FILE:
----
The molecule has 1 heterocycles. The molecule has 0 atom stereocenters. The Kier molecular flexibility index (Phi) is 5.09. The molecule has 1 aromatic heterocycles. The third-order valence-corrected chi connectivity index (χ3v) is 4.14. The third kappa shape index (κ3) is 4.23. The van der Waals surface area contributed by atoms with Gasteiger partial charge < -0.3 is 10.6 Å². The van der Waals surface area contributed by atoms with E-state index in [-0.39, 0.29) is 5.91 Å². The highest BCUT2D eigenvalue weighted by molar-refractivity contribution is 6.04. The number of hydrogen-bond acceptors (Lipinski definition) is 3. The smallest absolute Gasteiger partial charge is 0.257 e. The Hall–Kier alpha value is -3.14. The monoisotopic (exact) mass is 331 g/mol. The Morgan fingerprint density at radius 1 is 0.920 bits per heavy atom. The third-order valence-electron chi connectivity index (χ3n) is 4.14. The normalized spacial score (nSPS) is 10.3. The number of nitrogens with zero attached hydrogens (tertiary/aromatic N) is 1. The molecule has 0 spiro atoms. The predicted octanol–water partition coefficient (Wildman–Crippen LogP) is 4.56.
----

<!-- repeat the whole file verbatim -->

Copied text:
The molecule has 1 heterocycles. The molecule has 0 atom stereocenters. The Kier molecular flexibility index (Phi) is 5.09. The molecule has 1 aromatic heterocycles. The third-order valence-corrected chi connectivity index (χ3v) is 4.14. The third kappa shape index (κ3) is 4.23. The van der Waals surface area contributed by atoms with Gasteiger partial charge < -0.3 is 10.6 Å². The van der Waals surface area contributed by atoms with E-state index in [-0.39, 0.29) is 5.91 Å². The highest BCUT2D eigenvalue weighted by molar-refractivity contribution is 6.04. The number of hydrogen-bond acceptors (Lipinski definition) is 3. The smallest absolute Gasteiger partial charge is 0.257 e. The Hall–Kier alpha value is -3.14. The monoisotopic (exact) mass is 331 g/mol. The Morgan fingerprint density at radius 1 is 0.920 bits per heavy atom. The third-order valence-electron chi connectivity index (χ3n) is 4.14. The normalized spacial score (nSPS) is 10.3. The number of nitrogens with zero attached hydrogens (tertiary/aromatic N) is 1. The molecule has 0 spiro atoms. The predicted octanol–water partition coefficient (Wildman–Crippen LogP) is 4.56.